Repeal the RH Law?
Posted by butalidnl on 27 January 2013
The CBCP wants the next Congress (i.e. the one that will be elected this coming May) to file a bill that will repeal the RH Law. This might seem achievable at first; but it is actually an impossible dream. The chance of the RH Law being rolled back is extremely small.
In the first place, the next Congress will probably look very much like the present one. Half of the senators will remain in place, and a number of other senators will probably be reelected. The majority of Congressmen will either retain their seats or pass on their positions to relatives or allies. There will be no big shift in the composition of Congress.
The political dynamics that got the RH Law passed will remain in place after the elections. Aquino will still be the president, and most lawmakers would want to stay in his good side and not go against a law he supported. Public opinion will remain overwhelmingly in favor of the law.
Then the law would generate its own inertia. There would be organizational changes in the Departments of Education and Health, as well as in LGUs: people will be hired, reassigned, etc, to implement it. This in itself is a pro-RH constituency, and this goes beyond those directly involved in RH. Reversing the law will mean lay-offs, reorganizations, etc. and will be resisted.
Legislators have a general aversion to reversing laws that they have just passed. Take the Cybercrime Law – although everybody agrees that it is defective, it takes forever to reverse because some would want to change parts of it (and the specific parts they want changed would differ) while others would want to repeal the whole law. And all these options have to go through committee; and this takes a long time.
A law which has so much support will have a lot of difficulty even hurdling the committee level of discusions.
If bills will be introduced to change the RH Law, they will have to give way to a reevaluation of the law itself, and this would mean that the law would then have to be implemented for a time. And when eventually amendments to the law will be considered; there would be as many proposals to strengthen it as to weaken it.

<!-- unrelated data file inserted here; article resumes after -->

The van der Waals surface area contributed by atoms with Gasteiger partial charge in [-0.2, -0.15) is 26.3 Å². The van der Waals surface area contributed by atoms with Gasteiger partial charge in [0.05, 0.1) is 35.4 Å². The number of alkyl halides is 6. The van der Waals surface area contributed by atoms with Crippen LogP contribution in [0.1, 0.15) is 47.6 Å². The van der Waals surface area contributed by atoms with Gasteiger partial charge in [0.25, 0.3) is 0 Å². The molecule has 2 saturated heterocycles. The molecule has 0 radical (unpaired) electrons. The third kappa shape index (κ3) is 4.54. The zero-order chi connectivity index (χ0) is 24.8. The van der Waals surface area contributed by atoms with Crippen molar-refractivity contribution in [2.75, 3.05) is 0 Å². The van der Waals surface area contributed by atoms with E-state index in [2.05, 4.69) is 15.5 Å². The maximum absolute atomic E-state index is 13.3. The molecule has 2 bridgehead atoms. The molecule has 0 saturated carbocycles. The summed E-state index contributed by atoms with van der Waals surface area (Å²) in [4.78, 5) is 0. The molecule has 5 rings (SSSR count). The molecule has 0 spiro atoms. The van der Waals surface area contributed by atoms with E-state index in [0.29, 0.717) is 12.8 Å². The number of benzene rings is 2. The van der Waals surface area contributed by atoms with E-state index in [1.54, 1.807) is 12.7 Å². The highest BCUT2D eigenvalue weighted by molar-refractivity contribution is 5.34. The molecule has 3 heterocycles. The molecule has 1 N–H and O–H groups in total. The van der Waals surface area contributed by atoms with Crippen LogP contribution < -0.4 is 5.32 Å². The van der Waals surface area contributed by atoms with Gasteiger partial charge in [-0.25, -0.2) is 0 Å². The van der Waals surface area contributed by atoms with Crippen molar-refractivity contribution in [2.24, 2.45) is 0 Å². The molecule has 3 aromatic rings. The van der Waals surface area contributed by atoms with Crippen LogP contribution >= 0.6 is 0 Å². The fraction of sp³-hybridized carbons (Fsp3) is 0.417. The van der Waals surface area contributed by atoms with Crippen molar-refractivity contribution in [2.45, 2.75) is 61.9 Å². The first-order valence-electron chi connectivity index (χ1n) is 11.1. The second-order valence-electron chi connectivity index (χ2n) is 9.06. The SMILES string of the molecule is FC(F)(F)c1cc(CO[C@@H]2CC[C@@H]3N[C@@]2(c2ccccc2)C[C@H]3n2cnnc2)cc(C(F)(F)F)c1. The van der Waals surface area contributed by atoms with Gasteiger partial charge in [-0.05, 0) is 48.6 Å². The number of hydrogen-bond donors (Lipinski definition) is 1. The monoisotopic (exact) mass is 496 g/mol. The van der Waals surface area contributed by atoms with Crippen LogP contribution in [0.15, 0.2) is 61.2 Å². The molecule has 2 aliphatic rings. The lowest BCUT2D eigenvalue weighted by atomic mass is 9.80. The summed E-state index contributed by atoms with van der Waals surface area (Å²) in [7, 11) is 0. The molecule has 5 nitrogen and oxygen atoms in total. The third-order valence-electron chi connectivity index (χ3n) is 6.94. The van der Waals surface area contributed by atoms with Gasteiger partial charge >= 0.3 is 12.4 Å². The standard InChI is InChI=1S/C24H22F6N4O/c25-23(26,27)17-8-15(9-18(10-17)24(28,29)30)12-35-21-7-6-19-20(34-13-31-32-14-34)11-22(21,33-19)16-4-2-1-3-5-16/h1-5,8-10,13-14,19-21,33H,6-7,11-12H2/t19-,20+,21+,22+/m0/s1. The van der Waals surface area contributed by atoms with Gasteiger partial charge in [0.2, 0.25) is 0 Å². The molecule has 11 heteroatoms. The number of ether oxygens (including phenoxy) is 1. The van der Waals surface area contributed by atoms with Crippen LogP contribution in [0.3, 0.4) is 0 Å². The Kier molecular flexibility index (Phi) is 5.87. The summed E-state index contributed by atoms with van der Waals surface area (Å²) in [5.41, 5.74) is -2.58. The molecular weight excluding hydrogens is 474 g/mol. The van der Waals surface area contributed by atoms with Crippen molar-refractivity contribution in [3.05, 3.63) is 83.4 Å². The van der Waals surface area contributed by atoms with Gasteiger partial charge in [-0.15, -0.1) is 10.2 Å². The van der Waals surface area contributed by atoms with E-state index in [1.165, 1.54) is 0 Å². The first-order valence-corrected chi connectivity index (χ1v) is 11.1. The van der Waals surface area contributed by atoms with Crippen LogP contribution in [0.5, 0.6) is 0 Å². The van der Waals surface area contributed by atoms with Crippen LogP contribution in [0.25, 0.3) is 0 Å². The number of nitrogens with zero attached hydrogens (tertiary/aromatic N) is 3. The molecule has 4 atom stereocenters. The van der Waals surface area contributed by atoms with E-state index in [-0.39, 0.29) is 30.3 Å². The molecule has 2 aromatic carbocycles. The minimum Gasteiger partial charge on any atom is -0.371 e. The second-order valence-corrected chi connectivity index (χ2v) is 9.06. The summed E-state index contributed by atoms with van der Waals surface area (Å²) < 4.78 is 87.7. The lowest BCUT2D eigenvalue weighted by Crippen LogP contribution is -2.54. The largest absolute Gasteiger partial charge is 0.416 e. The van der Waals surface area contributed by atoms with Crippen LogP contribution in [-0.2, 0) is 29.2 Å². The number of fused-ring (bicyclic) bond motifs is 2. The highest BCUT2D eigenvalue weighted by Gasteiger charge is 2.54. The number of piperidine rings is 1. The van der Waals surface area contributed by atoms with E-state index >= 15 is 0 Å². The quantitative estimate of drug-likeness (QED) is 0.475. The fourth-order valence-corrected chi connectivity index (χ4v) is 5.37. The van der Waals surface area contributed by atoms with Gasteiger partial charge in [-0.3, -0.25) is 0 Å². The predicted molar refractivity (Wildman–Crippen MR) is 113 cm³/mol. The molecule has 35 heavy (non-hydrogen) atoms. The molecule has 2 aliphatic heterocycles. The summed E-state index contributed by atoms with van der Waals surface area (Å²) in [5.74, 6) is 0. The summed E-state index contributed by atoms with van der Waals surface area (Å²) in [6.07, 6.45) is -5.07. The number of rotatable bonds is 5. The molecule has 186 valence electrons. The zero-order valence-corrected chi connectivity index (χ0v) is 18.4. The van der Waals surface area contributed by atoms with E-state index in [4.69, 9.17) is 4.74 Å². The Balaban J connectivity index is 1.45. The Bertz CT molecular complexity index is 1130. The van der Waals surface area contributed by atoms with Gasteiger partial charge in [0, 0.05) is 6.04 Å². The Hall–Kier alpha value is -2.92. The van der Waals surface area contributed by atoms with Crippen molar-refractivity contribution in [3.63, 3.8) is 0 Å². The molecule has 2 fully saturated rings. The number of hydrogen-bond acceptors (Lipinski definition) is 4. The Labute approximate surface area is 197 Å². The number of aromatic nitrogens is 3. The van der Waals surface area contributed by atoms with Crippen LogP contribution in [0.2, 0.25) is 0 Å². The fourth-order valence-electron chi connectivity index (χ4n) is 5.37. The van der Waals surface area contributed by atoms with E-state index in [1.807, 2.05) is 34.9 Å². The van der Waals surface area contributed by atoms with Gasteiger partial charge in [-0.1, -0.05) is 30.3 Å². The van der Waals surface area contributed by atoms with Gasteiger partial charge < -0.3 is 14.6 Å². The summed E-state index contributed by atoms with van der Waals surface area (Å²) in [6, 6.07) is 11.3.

The implementation of the RH Law is sure to demonstrate its benefits, and it will show that the claims of its negative effects were exaggerated. Sex education will become part of the standard education curriculum; family planning advice and cheap contraceptives will be routinely available for poor couples. After a few years, even Catholic high schools will decide to integrate sex education in their curriculum. This is because their students would otherwise be at a disadvantage when they take exams e.g. the NCEE or State University admission tests.
The CBCP call to reverse the RH Law is most probably just a political rearguard action on their part. As long as they keep on screaming about it, they hope to deter lawmakers from passing other laws they don’t like, specifically a divorce law. This may work for a while; but if the CBCP keeps it up for too long, everyone will see how little political power the CBCP actually has. The CBCP case against the Divorce law will be a lot weaker, though. After all, the Philippines is the ONLY country in the world without a divorce law.
The CBCP would be better advised to concentrate on other issues than RH or Divorce. Gun control would a better thing to push. If the church pushed for a stricter gun control law on the basis of its being pro-life, it could regain some of its lost prestige. The CBCP could also strengthen its opposition to Mining (after having ‘dropped the ball’ on this issue in the last years).